Finding Joy in Every Day Life
As we age, there is a definite sameness that begins to take over life. Same routine, same feelings, same people coming around each day. Once we've made the transition into an assisted living facility, that sameness can continue & even become crushing, if we allow it. It does not have to. Even if our life & routine are very similar from day to day, there are ways to look at that life with a new perspective.
Consider thankfulness. When you are faced with the mundane, and wonder why you should even bother to get out of bed to face it, consider starting to be thankful for the things that ARE mundane. The bed, for one, & that you have one. Perhaps the roof kept you dry last night, there's two. The heater is working, that's three. You can breathe, four. Go through the little things that surround you before you even sit up & soon you will find yourself thankful to be able to sit up & then stand. It's not guaranteed that you'll be able to do those things for your entire life, so while you can, be thankful & when you can't, find other things to be thankful for. It really does put a whole new spin on your outlook & on your day. Our lives are, after all, made up of many consecutive, seemingly mundane days.
Show that you care. I know, it's not popular in some households & frowned upon by people from some backgrounds, but it's important. If you can spend even 15 minutes out of every day intentionally letting those around you know that you care for them, in word or deed, it will improve your life, bring you joy & bring joy to them. If you have 10 more minutes, drop letters to those who are further away from you. If you have 30 extra minutes, call someone you care about. The sense of connectedness is important to all of us.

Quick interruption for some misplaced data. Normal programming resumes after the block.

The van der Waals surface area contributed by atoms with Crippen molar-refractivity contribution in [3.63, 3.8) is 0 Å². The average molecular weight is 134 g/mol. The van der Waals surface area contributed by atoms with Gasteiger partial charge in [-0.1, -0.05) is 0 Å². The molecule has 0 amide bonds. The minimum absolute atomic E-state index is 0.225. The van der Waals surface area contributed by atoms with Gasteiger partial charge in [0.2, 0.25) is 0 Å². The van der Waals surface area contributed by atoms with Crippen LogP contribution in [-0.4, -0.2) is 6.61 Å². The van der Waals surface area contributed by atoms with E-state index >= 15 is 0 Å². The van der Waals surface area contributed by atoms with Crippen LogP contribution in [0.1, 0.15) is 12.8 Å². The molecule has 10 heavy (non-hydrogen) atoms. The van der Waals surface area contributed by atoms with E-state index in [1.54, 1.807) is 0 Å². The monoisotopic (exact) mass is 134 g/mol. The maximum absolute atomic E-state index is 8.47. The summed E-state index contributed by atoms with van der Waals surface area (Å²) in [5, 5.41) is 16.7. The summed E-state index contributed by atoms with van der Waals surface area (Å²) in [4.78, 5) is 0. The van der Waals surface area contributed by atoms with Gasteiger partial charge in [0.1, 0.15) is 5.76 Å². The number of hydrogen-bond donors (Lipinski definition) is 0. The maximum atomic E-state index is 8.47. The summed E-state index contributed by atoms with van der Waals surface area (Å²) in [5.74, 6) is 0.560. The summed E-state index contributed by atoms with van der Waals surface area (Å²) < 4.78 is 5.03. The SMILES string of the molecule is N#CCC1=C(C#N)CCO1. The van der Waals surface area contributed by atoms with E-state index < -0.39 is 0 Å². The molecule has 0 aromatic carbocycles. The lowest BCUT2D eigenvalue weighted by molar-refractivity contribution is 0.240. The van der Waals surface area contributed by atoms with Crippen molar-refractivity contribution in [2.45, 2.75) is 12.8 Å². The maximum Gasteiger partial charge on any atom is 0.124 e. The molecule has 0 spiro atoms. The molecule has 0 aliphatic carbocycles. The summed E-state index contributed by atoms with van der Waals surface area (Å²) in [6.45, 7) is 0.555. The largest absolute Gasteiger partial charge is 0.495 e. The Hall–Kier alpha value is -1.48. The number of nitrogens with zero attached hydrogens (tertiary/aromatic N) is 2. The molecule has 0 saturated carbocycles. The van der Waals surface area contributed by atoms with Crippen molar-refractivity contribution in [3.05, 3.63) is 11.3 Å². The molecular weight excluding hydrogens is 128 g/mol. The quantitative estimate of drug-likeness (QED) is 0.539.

Make a few lists. In the back of my journal I have lists of my favorite sounds, smells, sights, etc. Spend some time thinking about the things that you really love. Then, when your day is especially difficult, try your best to incorporate some of those things into your day. If you love walking in the woods, but never get a chance to do that, make it a point to do that when you're feeling down. If you love reading, but haven't been able to make time to do it, eek out some time to spend with a good book. You're a uniquely made person, and as such, you need to pay attention to the things that bring you joy. They won't necessarily coincide with the things that bring joy to others & that's okay. It's good to be different & it's good to pay attention to what makes you different. Feed what brings you joy, starve what brings you anxiety.